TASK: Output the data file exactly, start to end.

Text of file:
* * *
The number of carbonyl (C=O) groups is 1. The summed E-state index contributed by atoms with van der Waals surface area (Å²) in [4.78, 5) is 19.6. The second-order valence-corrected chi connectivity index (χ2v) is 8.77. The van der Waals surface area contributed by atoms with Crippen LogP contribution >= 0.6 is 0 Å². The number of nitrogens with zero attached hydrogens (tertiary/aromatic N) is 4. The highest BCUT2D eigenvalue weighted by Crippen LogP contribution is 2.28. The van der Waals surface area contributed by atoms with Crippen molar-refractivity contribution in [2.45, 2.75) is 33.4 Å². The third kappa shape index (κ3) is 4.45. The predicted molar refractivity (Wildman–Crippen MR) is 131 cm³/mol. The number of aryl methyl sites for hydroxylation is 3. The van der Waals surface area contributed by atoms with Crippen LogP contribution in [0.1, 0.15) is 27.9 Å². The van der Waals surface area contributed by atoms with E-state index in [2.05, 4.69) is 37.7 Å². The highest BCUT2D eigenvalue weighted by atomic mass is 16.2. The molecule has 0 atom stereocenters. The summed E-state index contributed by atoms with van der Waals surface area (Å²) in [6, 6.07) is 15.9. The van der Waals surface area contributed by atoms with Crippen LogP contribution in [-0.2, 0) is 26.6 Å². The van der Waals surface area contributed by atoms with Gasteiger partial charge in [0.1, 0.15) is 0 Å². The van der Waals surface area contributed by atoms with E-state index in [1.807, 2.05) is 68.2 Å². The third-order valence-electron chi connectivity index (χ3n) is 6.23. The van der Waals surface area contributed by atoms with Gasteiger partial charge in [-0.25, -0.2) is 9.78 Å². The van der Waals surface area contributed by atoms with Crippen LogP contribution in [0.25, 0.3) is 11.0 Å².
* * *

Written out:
The number of carbonyl (C=O) groups is 1. The summed E-state index contributed by atoms with van der Waals surface area (Å²) in [4.78, 5) is 19.6. The second-order valence-corrected chi connectivity index (χ2v) is 8.77. The van der Waals surface area contributed by atoms with Crippen LogP contribution >= 0.6 is 0 Å². The number of nitrogens with zero attached hydrogens (tertiary/aromatic N) is 4. The highest BCUT2D eigenvalue weighted by Crippen LogP contribution is 2.28. The van der Waals surface area contributed by atoms with Crippen molar-refractivity contribution in [2.45, 2.75) is 33.4 Å². The third kappa shape index (κ3) is 4.45. The predicted molar refractivity (Wildman–Crippen MR) is 131 cm³/mol. The number of aryl methyl sites for hydroxylation is 3. The van der Waals surface area contributed by atoms with Crippen LogP contribution in [0.1, 0.15) is 27.9 Å². The van der Waals surface area contributed by atoms with E-state index in [2.05, 4.69) is 37.7 Å². The highest BCUT2D eigenvalue weighted by atomic mass is 16.2. The molecule has 0 atom stereocenters. The summed E-state index contributed by atoms with van der Waals surface area (Å²) in [6, 6.07) is 15.9. The van der Waals surface area contributed by atoms with Crippen LogP contribution in [-0.2, 0) is 26.6 Å². The van der Waals surface area contributed by atoms with Gasteiger partial charge in [0.1, 0.15) is 0 Å². The van der Waals surface area contributed by atoms with E-state index in [1.807, 2.05) is 68.2 Å². The third-order valence-electron chi connectivity index (χ3n) is 6.23. The van der Waals surface area contributed by atoms with Gasteiger partial charge in [-0.25, -0.2) is 9.78 Å². The van der Waals surface area contributed by atoms with Crippen LogP contribution in [0.25, 0.3) is 11.0 Å².